Inequality in Land Ownership, the Emergence of Human Capital Promoting Institutions and the Great Divergence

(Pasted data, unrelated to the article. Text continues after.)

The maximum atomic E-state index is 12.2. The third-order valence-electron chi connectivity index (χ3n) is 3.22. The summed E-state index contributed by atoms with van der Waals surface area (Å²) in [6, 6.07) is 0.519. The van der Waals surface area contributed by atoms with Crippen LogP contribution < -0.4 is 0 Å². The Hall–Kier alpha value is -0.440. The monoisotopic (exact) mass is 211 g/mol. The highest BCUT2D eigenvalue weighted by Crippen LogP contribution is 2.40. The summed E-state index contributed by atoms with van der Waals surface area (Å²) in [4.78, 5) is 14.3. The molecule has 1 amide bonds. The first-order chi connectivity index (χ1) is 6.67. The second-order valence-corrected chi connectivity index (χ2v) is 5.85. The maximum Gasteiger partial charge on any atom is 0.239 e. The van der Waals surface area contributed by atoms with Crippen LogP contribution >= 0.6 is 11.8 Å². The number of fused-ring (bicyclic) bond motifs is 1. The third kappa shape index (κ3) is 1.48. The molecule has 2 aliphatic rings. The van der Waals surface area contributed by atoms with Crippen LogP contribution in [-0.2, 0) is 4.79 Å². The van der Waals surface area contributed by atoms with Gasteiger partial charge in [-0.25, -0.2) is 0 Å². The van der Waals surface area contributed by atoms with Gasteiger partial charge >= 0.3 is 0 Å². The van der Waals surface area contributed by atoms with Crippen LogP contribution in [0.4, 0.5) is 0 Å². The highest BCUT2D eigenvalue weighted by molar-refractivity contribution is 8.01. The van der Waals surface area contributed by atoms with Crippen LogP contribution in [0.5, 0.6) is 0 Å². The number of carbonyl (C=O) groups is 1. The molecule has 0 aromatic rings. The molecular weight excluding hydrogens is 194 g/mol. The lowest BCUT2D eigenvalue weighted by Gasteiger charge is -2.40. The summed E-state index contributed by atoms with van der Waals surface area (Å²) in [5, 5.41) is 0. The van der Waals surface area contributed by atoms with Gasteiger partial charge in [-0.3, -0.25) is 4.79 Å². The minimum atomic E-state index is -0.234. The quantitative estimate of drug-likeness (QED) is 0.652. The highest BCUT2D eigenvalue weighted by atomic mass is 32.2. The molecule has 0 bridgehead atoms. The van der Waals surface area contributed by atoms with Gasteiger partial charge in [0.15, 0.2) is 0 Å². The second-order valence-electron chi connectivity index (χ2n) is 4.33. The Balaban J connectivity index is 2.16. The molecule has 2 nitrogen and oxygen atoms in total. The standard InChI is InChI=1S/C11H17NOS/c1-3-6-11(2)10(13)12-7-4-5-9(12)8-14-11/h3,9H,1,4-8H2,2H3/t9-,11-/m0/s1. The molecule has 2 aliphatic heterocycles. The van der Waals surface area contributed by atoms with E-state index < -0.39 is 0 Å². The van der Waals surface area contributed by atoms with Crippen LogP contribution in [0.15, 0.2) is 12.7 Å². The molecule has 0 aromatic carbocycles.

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1 Introduction The last two centuries have been characterized by a great divergence in income per capita across the globe  This paper suggests that inequality in the distribution of land ownership adversely a¤ected the emer- gence of human capital promoting institutions (public schooling and child labor regulations) and thus thepace and the nature of the transition from an agricultural to an industrial economy, contributing to the 1 emergence of the great divergence in income per capita across countries. The proposed theory suggests that the adverse e¤ect of the implementation of public education on 5 landowners’ income from agricultural production is magni…ed by the concentration of land ownership.1 Most of the existing studies (e.g., Hall and Jones, 1999), attribute the di¤erences in income per-capita across countrieslargely to di¤erences in TFP, whereas some (e.g., Manuali and Seshadri, 2005) provide evidence in favor of the dominating role of human capital. 2 Related Literature  This research establishes theoretically (Galor and Weil, 2000, Galorand Moav, 2002) and quantitatively (Doepke, 2004, Fernandez-Villaverde, 2005, and Lagerlof, 2006) that the rise in the demand for human capital in the process of industrialization and its e¤ect on human capitalformation, technological progress, and the onset of the demographic transition, have been the prime forces in the transition from stagnation to growth. As the demand for human capital emerged, variations in theextensiveness of human capital formation and therefore in the rate of technological progress and the timing of the demographic transition, signi…cantly a¤ected the distribution of income in the world economy (Galorand Mountford, 2006, 2008 and Voigtländer and Voth 2006). 3 The Basic Structure of the Model  The stock of physical capital in every period is the output produced in the preceding periodnet of consumption and human capital investment, whereas the stock of human capital in every period is determined by the aggregate public investment in education in the preceding period. Physical capital accumulation raises the demand for human capital and output grows due 16 to the accumulation of physical and human capital. 3.1 Production of Final Output  A The output in the economy in period t; y , is given by the aggregate output in the agricultural sector, y ; tt M and in the manufacturing sector, y ; t A M y = y + y : (1) t t t 3.1.1 The Agricultural SectorProduction in the agricultural sector occurs within a period according to a neoclassical, constant-returns-to- A scale production technology, using labor and land as inputs. The production function is strictly increasing and concave, the two factors are complements in the1 5 This mechanism is echoed in Gardstein (2007) that argues that the support for the protection of property rights is greater the more equal is the distribution of income and the smaller is the political bias. 1 Mpro…ts. That is, fK ; H g = arg max [K H w H R K ]: The producers’ inverse demand for factors t t t t t t t t of production is therefore 1 R = k R(k ); t tt (5) M M w = (1 )k w (k ): t t t3.2 Individuals  They are represented by a log-linear utility t+1 t+1 function i i i t t+1 t+1 where 2 (0; 1): 1 7 As will become apparent, the choice of a Cobb-Douglas production function assures that there is no con‡ict of interest among landless individuals regarding the optimal education policy, permitting the analysis to focus on the con‡ict between theLandowners and the landless (i.e., capitalists and workers). The number of e¢ciency units of human capital of each member ofgeneration t in period t + 1, h ; is a strictly increasing, strictly concave function of the government real t+1 21 expenditure on education per member of generation t, e : t h t+1 = h(e t ); (7) +where h(0) = 1; lim t h (e t ) = 1; and lim e t h (e t ) = 0: Hence, even in the absence of real expenditure ! 3.3 Physical Capital, Human Capital, and Output  The aggregate level of intergenerational transfers in period t, as follows from (10), is a fraction of the aggregate level of income y : A fraction of this capital transfer is collected by the government in order t t to …nance public education, whereas a fraction 1 t is saved for future consumption. The capital stock in period t + 1, K t+1 ; is thereforeK t+1 = (1 t ) y t ; (12) whereas the government tax revenues are y : t t Let be the fraction (and the number - since population is normalized to 1) of workers employed t+1 in the manufacturing sector. 3.4 E¢cient Expenditure on Public EducationThis section demonstrates that the level of expenditure on public schooling (and hence the level of taxation) that maximizes aggregate output is optimal from the viewpoint of all individuals except for landowners whoown a large fraction of the land in the economy.Lemma 2 Let be the tax rate in period t; that maximizes aggregate output in period t + 1; t arg max y : t+1 t (a) equates the marginal return to physical capital and human capital: t M w (k )h ( y ) = R(k ): t+1 t+1 t t+1 t (b) = (y ) 2 (0; 1) is unique, and (y )y ; is strictly increasing in y : t t t t tM (c) = arg max y : t t+1 (d) = arg max(1 )R : t t+1 t (e) = arg max (y ; ; X): t t t (f ) = arg max w : t+1 t (g) = arg min : t t+1 t+1 M A y = y(y ; ; X) = y (y ; ; (y ; ; X)) + y ( (y ; ; X); X): (22) t+1 t t t t t t t t Hence, since, as established in Lemma 1, = (y ; ; X) = arg max y it follows from the envelop t+1 t t t+1; theorem that M @y t+1 @y (y t ; t ; t+1 )= : (23) @ @ t t M Furthermore, since = arg max y then @y (y ; ; )=@ = 0, and thus as follows from (15), t+1 t t+1 t t tt+1 h ( y t ) t (1 ) h ( y ) = : (24) t+1 t t (1 ) y t t Noting 16, satis…es t 1 (1 ) k h ( y ) = k ; (25) t+1 t t+1 t t+11 M and the proof follows, noting that k R(k ) and ( )k w (k )  The size of land t has two opposing e¤ects on that cancel one another due to the Cobb-Douglass production function in t Furthermore, since the tax rate is linear and the elasticity of substitution between human and physical capital in the manufacturing sector is unitary, as established in Lemma 2, the tax rate that maximizesaggregate output in period t + 1 also maximizes the wage per worker, w ; and the net return to capital, t+1 (1 )R . ii Proposition 1 Given (b ; y ; X), there exists a su¢ciently low level of land holding by individual i, ^ x , such t tt that the desirable level of taxation from the viewpoint of individual i is the level of taxation that maximizes i i output per capita, : ^ x is inversely related to the level of b : t t t Proof. 3.5 The Class Structure  Landowners are a fraction 2 (0; 1) of all individuals in society who equally share the entire stock of land in the economy, X: Since landowners are homogeneous in period 02 4 The absence of disagreement between the Capitalists and Workers about the optimal tax policy would hold as long as the production function is Cobb-Douglas. If the elasticity is larger than unity but …nite, then the tax rate that maximizes the wage per worker would have been larger than the optimaltax rate and the tax rate that maximizes the return to capital would have been lower, yet strictly positive. 3.6 Political Mechanism  In light of our interest in the e¤ect of economic rather than political transitions on education reforms and economic growth, the political structure of the economy is designed as a stationary structure that is una¤ectedby economic development. Once all segments of society …nd it bene…cial to implement educationalpolicy that maximizes aggregate output, this policy would remain in e¤ect unless all segments of society 2 5 Heterogeneity in capital holdings across Capitalists will not a¤ect the analysis since as established in the discussion that follows Lemma 2, there is no con‡ict of interest among the landless. 3.7 Landowners’ Desirable Schooling Policy  Proposition 2In the absence of taxation in the initial period, i.e., = 0; given the political mechanism, L L L (a) There exists a critical level of the aggregate capital inheritance of all landowner, ^ B ; where B = b ; t t t above which their income under the e¢cient tax policy is higher than under = 0; and the economy t t switches to - the tax rate that maximizes income per capita. t [w(y t ; 0; X) w(y t ; ; X)] + X[ (y t ; 0; X) (y t ; ; X)] t t LL ^^ B =B (y ; X; ): t t (1 )R(y ; ; X) R(y ; 0; X) t t t tL (b) The critical level of capital holdings, ^ B ; above which the e¢cient tax policy is chosen, t (i) increases with the degree of land inequality in the economy, i.e., L @ ^ B (y ; X; )=@ < 0; t (ii) is zero for a su¢ciently low level of land inequality (i.e. 1 B (y t ; X; ) 0:  1 and therefore it follows from (36) that for any t t+1 L L!1 ^ B 0; (37) holds and hence lim B (y ; X; ) 0: y t t t (c) As established in Proposition 1, the desirable tax policy from the viewpoint of landless (i.e., Workers and Capitalists) is : Hence, given that the political mechanism requires a consensus for changes in the tax t 30 policy, once the chosen tax rate is it will remain so thereafter.t Remark . There exists a range of agricultural production functions such that the desirable level of L L 31 taxation from the viewpoint of landowners, ; are = 0 or = ; in the range 2 [0; ]: It should t t 3 0 t t t tIt should be noted that, in fact, landowners optimal tax rate will remain thereafter, since education reforms would t further increase the stake of landowners in the non-agricultural part of the economy. 4 The Process of Development  t+1t+1 Since = arg max y and > 0; it follows that (y ) > (y ) for y > 0: As follows from Lemma 1 and t+1 t t t t t Proposition 2, the properties of the functions (y ) and (y ) follows, noting that = arg max y ; t t t+1 t+1 = arg max y and applying the envelop theorem.t+1 t Note that the evolution of output per capita, for a given schooling policy, is independent of the distribution of land and income. Hence, for w < 1; X = L = 1 : As follows from (18) and (20), t t t M w = (1 ) y = : Therefore, for w < 1; t t t t 1 1 M M= 1 w = 1 y = 1 y : t t t t 1 X t M Suppose, for the sake of simplicity, that X = : Then, for y < 1 t M w t = y ; t M = 1 y : t t M Hence, if for y < 1; the income of all landowners, noting (17), is t L L M L M t t t t t t tL L where s is the share of landowners in the total capital stock. 0 A  In particular if land ownership is equally distributed across members of society (i.e., if = 1); then as established in Proposition 2, the e¢cient tax policy isimplemented in period 0: Hence, the distribution of land within and across countries a¤ected the nature of the transition from an agrarian to an industrial economy, generating diverging growth patterns across countries. While inequality in land ownership delays education reforms, inequality in the distribution of capital among thelandless has no e¤ect on the timing of education reforms, whereas a larger concentration of capital held by the landowners would expedite the implementation of education reforms. 5 Historical EvidenceHistorical evidence suggests that indeed the distribution of land ownership has been a signi…cant force in the emergence of sustained di¤erences in human capital formation and growth patterns across countries.5.1 Land Ownership and the Level of Education  An earlier implementation of education reforms would raise the income of future members of a landowner’sdynasty on the account of the contemporary income of the landowner. It would occur earlier than in the case in which individuals do not generate utility from the utility of their o¤spring, but would be still a¤ected adversely by the degree of land inequality, since it determines the relative stake of landowners inother segments of the economy. 34 Sokolo¤, 2000)  Variations in the degree of inequality in the distribution of land ownership among Latin American countries were re‡ected in variation in investment in human capital as well. Similarly, Nugent and Robinson (2002) showthat in Costa Rica and Colombia where co¤ee is typically grown in small farms (re‡ecting lower inequality in the distribution of land) income and human capital are signi…cantly higher than that of Guatemala and 35 El Salvador, where co¤ee plantations are rather large. 5.2 Land Reforms and Education Reforms  In a sequence of legislation in the period 1871-1883, decisions on land utilization and choice of cropswere transferred to farmers from their landlords, prohibitions on the sale and mortgage of farmland were removed, a title of ownership was granted to the legal owners of the land, and communal pasture and forestland was transferred from the ownership of wealthy landlords to the ownership of the central government. The share of the Provincial council’s budget that was allocated to education increased from20.4% in 1905 to 31.1% in 1914 (Johnson, 1969), the share of the central government’s budget that was devoted to the Ministry of Public Education increased three-fold from 1.4% in 1906 to 4.9% in 1915, andthe share of the entire population that was actively attending schools increased 3-fold from 1.7% in 1897 to 5.7% in 1915 (Dennis, 1961). 6 Evidence from the US High School Movement  The high school movement and its qualitative e¤ect on the structure of education in the US re‡ected an educational shift towards non-agricultural learning that is at the heart of the proposed hypothesis. We exploit di¤erences in education expendituresacross states over the period 1900-1940 to identify the role of the land inequality on education expenditures, controlling for the level of income per capita, the percentage of the black population, and the urbanization 39 rate within each state.3 8For other studies of the relationship between land and economic performance in the US over this time period see Gerber (1991) and Coleman and Caselli (2001). 6.1 Data  The percentage of the blackpopulation to ensure that the adverse e¤ect of inequality in the distribution of landownership on educational expenditure does not re‡ect the adverse e¤ect of the discrimination in the South (where land inequality is 42 more pronounced), on educational expenditure. The available age ranges are 5-17 years old in 1880, 5-20 years in 1900, 7-20 years in 1920, and 5-19 yearsin 1950 4 1 The total population of school-age children in each state, rather than the actual number of students, is used because statescould control their total expenditures by limiting the number of actual pupils (e.g., the exclusion of blacks from public education in the South during much of the period under study). 6.2 Empirical Speci…cations and Results  In particular, for t = 1900; 1920; 1940; and t 1 = 1880; 1900; 1920; respectively, it i;t 1 i;t 1 i;t 1 i;t 1 it 1 2 3 4 where S is the land share of large farms in state i in period t 1, ln y is the log income per capita i;t 1i;t 1 in state i in period t 1, U is the percentage of the urban population in state i in period t 1, B is i;t 1i;t 1 the percentage of the black population in state i in period t 1, and v is the error term of state i in period it t 1. Thus, we allow for a time invariant unobserved heterogeneity across states in the level of the log expenditure per child, ; and a linear unobserved heterogeneity across states in the time trend of the log i expenditure per child, i t, as well as variations in the time e¤ect at the national level, t : Namely, v = + t + " : (40) + it t i it i First di¤erencing (39) and utilizing (40) it follows that ln e = + + S it i;t 1 i;t 1 i;t 1 i;t 1 t 1 i it where ln e ln e ln e (i.e. 6.3 Instrumental Variables Estimation  In light of the histori-cal evidence provided by Engerman and Sokolo¤ (2000), regarding the positive e¤ects of agricultural crops associated with economies of scale (e.g., cotton and sugar cane) on land inequality across the Western Hemi-sphere, one should expect that cross-state di¤erences in climatic characteristics, and thus in the suitability for such crops, would generate variation in the concentration in landownership across states. The price of a pound of cotton relative to a bushelof corn was 0.321 in 1880, 0.252 in 1900, 0.236 in 1920, and 0.155 in 1940, and indeed over this period, in regions that were climatically more receptive to cotton production, the concentration of land ownershipheld by the largest farms declined. 7 Concluding Remarks  As thedemand for human capital emerged, di¤erences concentration of land ownership across countries generated variations in the extensiveness of human capital formation and therefore in the rapidity of technologicalprogress and the timing of the demographic transition, contributing to the emergence of the great divergence in income per capita across countries. The central hypothesis of this research that inequality in the distribution of landownership adversely a¤ected the timing of education reform is examined and con…rmed empirically, utilizing variations in thedistribution of land ownership and educational expenditure across states in the US during the high school movement. 1 L =XA : t t @ t 1 1 Hence,2 L  Construction of the Land Share Distribution Variables The Census reports the distribution of number of farms by bin size (e.g., less than 20 acres, 20-49 acres, 50-99 acres, 100-499 acres, 500-999 acres, and greater than 1000 acres). While data on farm size within categories is available for 1920, it does not di¤er greatly from the assumed average values, and the resultsare not sensitive to the use of the actual farm size data for 1920. 5 X  Given , we calculate the minimum number 1= of farms in 1880 that constitute 20% of total farm land as T opF arms = F arms 1 (0:80) where 1880 1880 F arms is the total number of farms in 1880, is the Lorenz parameter from 1880, and T opF arms is 18801880 the number of large farms constituting 20% of all land. For subsequent years, the share can be calculated as S = 1 (1 T opF arms =F arms ) it i;1880 it where F arms it measures the total number of farms in year t, and measures the coe¢cient on the Lorenz it curve from year t in state i.